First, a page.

Carolina Panthers linebacker Thomas Davis suggested Monday that a player’s character should factor into punishments given out by the league for policy violations.
Davis, a longtime team captain who was named the NFL’s Walter Payton Man of the Year in 2014 for his charity work, will miss the first four games of this season after failing a performance-enhancing drugs test at the end of last season.
When his suspension was announced, Davis posted a video on social media saying the failed test was caused by an estrogen blocker he had taken for seven or eight years without any punishment.
“The NFL has a tough job on their hands when you think about assessing fines, assessing punishment for certain things,” Davis told reporters on the Panthers’ final day of training camp at Wofford College in Spartanburg, S.C. “I mean, you would like to think they would take into consideration the player and what the guy has done over his career, but that’s not a part of what goes into it.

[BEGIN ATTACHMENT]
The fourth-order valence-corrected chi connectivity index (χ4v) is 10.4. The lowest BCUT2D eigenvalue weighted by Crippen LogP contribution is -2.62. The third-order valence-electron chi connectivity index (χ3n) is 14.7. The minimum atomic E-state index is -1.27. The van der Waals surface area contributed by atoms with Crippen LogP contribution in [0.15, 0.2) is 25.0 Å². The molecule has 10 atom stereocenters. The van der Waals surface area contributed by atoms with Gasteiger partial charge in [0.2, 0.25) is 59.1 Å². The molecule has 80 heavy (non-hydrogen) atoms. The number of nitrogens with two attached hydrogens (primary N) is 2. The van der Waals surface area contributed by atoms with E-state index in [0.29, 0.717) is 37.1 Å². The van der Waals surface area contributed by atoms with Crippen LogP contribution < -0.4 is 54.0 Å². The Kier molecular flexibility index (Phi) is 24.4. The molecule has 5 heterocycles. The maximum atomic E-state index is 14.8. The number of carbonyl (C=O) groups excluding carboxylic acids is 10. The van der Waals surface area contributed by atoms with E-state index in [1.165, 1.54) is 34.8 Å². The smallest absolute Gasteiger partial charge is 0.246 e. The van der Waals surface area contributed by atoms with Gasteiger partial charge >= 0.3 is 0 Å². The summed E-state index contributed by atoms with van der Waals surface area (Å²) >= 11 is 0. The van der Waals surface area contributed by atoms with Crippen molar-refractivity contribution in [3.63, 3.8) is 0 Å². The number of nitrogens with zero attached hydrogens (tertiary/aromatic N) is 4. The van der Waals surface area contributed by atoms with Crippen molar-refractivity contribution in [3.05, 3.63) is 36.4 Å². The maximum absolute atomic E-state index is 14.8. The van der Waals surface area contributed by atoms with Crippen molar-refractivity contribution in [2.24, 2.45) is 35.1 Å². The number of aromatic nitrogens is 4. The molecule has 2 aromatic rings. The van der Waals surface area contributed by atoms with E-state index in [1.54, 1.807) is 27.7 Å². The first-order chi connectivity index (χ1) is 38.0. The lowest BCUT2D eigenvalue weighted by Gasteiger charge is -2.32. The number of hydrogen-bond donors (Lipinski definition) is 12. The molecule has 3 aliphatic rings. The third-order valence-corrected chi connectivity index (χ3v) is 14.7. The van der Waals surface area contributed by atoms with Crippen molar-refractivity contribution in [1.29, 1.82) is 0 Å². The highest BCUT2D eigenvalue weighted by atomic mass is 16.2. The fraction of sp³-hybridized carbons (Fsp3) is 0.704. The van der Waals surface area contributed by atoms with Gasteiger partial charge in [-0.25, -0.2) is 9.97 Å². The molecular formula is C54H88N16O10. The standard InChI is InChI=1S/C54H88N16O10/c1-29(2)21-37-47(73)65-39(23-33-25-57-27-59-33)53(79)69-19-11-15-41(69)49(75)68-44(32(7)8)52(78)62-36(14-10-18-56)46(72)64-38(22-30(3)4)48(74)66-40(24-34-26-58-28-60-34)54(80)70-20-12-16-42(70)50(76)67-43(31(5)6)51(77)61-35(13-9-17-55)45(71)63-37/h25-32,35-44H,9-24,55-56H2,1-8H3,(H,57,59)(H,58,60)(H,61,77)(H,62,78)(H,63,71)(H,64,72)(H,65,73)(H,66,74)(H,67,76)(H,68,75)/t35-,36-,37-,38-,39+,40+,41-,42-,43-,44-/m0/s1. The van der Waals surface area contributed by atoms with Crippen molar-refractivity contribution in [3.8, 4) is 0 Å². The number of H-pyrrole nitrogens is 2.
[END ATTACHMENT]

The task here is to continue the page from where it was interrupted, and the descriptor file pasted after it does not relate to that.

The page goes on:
“Ultimately, the rules says we’re responsible for what we put in our bodies. I’ve just got to do a better job of understanding what’s in the things I’m taking. ... Once you take something for eight or nine years and you never have any issues, you never feel it’s going to be a problem until it’s a problem.”
The league’s policies stipulate more severe punishments for repeat offenders of policies — including escalating suspensions for PED, substance abuse or personal conduct violations — but there are no extenuating conditions that allow for lesser punishments based on a player’s character.
Davis, 35, said after last season that the 2018 campaign would be his last, but he said he’s changed his mind since receiving the four-game suspension. Davis now intends to play with the Panthers in 2019, if they bring him back.
Davis has played in 164 games in his career, starting 146. He has 28.0 sacks, 13 interceptions and 18 forced fumbles, and has earned three consecutive (2015-17) Pro Bowl appearances. In 2015, he was a first-team All-Pro.
—Field Level Media